Get the information you need to practice law Quickly, Easily and No Subscription Required.
What is KnowHow?
Detailed Practice Notes written by our Professional Support Lawyers, guiding you through the key issues in each topic.
Consumer terms and unfair trading - overviewUnfair trading
Regulations came into force on 26th May 2008 implementing the Unfair Commercial Practices Directive (2005/29/EC) ('the Regulations'). They enact a general prohibition on traders treating consumers unfairly and impose obligations on businesses not to mislead consumers or expose them to aggressive commercial practices. Existing legislation has been brought up to date by amending:
The Consumer Protection Act 1987
The Trade Descriptions Act 1968, and
The Weights and Measures Act 1985
Another effect has been the introduction of business protection from misleading marketing implementing the Consolidated Directive on Misleading and Comparative Advertising (2006/114/EC).
Unfair terms in consumer contracts
All suppliers using standard contract terms with consumers must apply a test of fairness to terms that have not been individually negotiated subject to certain exempt terms. A standard term will be deemed 'unfair' by the Office of Fair Trading or other enforcing bodies if contrary to the requirement of good faith it creates a material imbalance in the parties' rights and obligations under the contract, to the consumer's detriment. Enforcement action will be taken against businesses on behalf of consumers generally but enforcers cannot pursue an offender on behalf of an individual consumer or seek personal redress. Enforcers can also compel a business to amend unfair terms or undertake not to continue using an unfair term.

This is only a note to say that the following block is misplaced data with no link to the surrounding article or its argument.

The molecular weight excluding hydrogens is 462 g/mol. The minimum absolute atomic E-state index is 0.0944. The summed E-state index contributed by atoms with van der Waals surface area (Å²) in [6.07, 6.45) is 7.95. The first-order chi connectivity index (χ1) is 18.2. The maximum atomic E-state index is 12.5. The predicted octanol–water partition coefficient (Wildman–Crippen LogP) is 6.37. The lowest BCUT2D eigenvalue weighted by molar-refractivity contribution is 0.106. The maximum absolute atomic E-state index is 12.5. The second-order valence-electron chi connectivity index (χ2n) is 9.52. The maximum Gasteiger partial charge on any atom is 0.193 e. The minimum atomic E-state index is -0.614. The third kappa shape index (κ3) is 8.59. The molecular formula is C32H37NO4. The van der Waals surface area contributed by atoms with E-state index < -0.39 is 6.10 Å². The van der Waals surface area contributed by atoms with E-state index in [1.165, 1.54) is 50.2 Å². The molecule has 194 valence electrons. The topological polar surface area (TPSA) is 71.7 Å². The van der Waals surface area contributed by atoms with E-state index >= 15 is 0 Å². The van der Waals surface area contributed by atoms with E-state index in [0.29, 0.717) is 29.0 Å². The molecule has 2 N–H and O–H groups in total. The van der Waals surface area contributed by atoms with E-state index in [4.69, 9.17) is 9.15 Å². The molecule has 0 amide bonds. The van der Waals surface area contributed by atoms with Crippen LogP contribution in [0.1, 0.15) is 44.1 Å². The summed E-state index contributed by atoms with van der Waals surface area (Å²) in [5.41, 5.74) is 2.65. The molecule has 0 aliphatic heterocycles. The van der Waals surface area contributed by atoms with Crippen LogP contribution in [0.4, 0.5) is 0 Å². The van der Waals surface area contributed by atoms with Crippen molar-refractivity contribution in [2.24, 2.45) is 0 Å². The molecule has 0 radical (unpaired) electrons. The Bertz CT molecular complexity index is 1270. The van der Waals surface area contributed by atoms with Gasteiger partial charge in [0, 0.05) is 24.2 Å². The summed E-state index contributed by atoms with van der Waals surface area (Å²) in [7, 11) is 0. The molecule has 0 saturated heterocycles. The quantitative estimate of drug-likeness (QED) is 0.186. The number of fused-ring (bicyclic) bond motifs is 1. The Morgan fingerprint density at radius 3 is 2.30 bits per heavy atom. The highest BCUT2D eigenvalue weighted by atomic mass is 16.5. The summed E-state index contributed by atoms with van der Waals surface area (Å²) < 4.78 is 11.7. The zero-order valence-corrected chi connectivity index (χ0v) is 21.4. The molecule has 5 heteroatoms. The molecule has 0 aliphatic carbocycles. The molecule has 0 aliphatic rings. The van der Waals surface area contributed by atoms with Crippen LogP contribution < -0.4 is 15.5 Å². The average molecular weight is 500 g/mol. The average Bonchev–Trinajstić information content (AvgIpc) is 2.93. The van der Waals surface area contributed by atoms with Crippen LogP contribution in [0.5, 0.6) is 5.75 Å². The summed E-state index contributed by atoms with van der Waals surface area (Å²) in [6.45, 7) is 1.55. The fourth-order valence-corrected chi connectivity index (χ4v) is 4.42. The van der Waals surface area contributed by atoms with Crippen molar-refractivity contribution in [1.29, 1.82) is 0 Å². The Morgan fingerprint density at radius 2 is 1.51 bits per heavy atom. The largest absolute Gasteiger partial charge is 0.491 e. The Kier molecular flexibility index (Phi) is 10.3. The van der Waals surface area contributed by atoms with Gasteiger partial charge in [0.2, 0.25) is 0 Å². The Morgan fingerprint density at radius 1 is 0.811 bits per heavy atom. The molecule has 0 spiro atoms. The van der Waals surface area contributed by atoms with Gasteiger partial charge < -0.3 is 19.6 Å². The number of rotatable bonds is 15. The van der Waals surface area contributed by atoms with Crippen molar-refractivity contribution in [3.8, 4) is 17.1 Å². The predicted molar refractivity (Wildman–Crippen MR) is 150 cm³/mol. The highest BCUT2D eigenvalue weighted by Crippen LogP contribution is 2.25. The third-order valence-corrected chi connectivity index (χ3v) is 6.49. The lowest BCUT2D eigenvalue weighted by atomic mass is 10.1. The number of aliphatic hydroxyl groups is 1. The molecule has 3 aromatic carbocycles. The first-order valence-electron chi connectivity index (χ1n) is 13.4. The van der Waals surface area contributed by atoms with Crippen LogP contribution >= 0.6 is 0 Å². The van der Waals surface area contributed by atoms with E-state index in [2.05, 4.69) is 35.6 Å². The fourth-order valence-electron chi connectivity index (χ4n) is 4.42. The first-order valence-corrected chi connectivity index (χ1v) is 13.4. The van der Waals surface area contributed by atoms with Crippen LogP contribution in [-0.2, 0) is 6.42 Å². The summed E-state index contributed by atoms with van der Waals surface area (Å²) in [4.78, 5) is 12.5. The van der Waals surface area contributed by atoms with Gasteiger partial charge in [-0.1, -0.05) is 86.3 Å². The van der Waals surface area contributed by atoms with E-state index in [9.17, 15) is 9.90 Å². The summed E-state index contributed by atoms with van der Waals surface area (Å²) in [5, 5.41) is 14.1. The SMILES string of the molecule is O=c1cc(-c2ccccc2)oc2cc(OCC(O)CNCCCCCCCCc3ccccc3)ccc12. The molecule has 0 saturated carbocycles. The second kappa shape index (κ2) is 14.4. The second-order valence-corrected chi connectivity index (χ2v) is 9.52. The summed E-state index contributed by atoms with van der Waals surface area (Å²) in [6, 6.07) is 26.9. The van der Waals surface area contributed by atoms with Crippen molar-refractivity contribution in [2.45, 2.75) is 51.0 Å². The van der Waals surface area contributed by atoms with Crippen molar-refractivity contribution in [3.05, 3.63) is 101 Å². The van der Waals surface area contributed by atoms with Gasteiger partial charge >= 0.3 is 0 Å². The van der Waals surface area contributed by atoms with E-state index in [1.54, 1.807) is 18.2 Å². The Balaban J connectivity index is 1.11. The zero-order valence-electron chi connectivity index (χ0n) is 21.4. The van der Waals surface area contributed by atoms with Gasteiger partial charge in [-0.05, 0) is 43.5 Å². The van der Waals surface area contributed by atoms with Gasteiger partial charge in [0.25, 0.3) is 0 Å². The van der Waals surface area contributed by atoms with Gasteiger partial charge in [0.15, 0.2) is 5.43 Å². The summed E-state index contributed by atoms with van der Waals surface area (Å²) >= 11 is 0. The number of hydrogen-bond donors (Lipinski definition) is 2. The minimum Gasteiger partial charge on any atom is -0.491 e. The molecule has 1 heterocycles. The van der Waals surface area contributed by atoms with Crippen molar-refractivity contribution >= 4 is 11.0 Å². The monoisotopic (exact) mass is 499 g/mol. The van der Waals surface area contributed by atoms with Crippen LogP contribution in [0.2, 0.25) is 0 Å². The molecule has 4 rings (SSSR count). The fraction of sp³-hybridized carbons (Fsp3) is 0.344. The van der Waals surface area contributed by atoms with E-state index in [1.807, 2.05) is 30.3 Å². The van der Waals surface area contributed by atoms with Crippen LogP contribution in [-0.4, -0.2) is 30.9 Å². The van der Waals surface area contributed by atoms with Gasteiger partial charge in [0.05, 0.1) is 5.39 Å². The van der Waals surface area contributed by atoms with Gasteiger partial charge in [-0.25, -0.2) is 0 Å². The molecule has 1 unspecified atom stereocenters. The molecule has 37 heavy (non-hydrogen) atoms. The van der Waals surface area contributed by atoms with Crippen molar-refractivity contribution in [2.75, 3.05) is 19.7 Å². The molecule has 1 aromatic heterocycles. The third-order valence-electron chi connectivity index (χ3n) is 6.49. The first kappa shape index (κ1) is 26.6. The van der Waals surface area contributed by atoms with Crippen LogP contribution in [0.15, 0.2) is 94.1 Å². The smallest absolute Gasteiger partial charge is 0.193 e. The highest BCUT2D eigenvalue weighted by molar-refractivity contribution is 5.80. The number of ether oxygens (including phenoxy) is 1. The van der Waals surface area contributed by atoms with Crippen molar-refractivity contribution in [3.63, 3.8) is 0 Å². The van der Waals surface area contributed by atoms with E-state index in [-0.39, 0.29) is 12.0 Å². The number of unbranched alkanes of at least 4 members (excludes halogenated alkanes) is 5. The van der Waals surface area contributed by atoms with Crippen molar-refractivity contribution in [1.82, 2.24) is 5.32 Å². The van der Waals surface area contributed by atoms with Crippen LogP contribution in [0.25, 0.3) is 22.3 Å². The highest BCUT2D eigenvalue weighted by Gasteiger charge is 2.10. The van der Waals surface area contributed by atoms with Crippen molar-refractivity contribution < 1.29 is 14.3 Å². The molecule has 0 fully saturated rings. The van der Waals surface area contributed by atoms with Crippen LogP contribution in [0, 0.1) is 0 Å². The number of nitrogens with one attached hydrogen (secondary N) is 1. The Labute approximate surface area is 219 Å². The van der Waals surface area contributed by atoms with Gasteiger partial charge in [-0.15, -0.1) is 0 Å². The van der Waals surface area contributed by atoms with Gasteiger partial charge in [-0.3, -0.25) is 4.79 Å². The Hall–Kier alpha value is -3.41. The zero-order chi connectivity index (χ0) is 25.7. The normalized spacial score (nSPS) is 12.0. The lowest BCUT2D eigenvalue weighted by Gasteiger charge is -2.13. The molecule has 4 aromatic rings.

Consumers are entitled to cancel contracts for goods or services made during a visit by a trader to:
the customer's home or place of work
the home of another person
an excursion organised by the trader away from his business premises
The visit or excursion can be solicited or unsolicited. The right to cancel enables the consumer to cancel within 7 days of receipt of the notice of right to cancel from the trader.
Under specific regulations concerning trading with consumers by distance, traders must provide consumers with prescribed information, such as:
the trader's name and address
a description of the main characteristics of the goods or services available
the price (including all taxes)
details relating to payment, delivery or performance of the contract
the cost of any premium line telephone number
the for which any special offer terms remain available
the availability of substitutions if the goods/services ordered are not available
There are also similar information requirements when contracts are concluded with UK website operators.
New regulations are now in force protecting business from misleading marketing. Under the new advertising regulations:
advertising that misleads traders is prohibited
certain comparative advertising is permitted
traders and regulating bodies must not promote misleading advertising or non-permitted comparative advertising
There are criminal penalties for breach, but defences apply. Enforcers are given significant investigative powers.
Trading on-line with consumers
Consumers can trade on-line in relation to:
goods and services
On-line contracts are subject to the same principles as those made face to face.
Contracts for electronic business will take the form of a licence to use a service whereas contracts for goods and services entered into on-line but delivered to the consumer involve the passing of title.
On-line traders are required to provide consumers with:
information about the terms and the cost of the contract
cancellation and complaints information
Failure to provide such information will result in the time period for the consumer to exercise his or her cancellation rights to be delayed.
To find out more about PSL Contact us or call 0207 400 2984